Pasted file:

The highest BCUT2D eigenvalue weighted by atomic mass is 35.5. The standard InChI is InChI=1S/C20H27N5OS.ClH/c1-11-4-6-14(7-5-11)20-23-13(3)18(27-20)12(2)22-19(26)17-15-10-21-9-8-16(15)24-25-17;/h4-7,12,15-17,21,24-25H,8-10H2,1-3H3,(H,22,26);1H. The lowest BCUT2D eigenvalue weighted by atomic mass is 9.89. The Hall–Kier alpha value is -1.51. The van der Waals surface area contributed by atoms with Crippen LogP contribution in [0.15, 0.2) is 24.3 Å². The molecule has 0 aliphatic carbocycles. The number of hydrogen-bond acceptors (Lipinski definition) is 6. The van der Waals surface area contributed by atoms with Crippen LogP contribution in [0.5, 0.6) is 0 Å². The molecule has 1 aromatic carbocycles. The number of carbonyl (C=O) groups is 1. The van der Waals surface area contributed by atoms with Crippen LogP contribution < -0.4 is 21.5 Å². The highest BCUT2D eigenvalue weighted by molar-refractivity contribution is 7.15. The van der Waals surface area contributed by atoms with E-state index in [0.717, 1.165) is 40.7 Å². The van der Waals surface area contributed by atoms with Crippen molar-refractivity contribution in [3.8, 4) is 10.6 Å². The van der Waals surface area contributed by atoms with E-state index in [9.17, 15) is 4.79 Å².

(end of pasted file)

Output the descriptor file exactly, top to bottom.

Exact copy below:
The highest BCUT2D eigenvalue weighted by atomic mass is 35.5. The standard InChI is InChI=1S/C20H27N5OS.ClH/c1-11-4-6-14(7-5-11)20-23-13(3)18(27-20)12(2)22-19(26)17-15-10-21-9-8-16(15)24-25-17;/h4-7,12,15-17,21,24-25H,8-10H2,1-3H3,(H,22,26);1H. The lowest BCUT2D eigenvalue weighted by atomic mass is 9.89. The Hall–Kier alpha value is -1.51. The van der Waals surface area contributed by atoms with Crippen LogP contribution in [0.15, 0.2) is 24.3 Å². The molecule has 0 aliphatic carbocycles. The number of hydrogen-bond acceptors (Lipinski definition) is 6. The van der Waals surface area contributed by atoms with Crippen LogP contribution in [0.5, 0.6) is 0 Å². The molecule has 1 aromatic carbocycles. The number of carbonyl (C=O) groups is 1. The van der Waals surface area contributed by atoms with Crippen LogP contribution < -0.4 is 21.5 Å². The highest BCUT2D eigenvalue weighted by molar-refractivity contribution is 7.15. The van der Waals surface area contributed by atoms with E-state index in [0.717, 1.165) is 40.7 Å². The van der Waals surface area contributed by atoms with Crippen molar-refractivity contribution in [3.8, 4) is 10.6 Å². The van der Waals surface area contributed by atoms with E-state index in [9.17, 15) is 4.79 Å².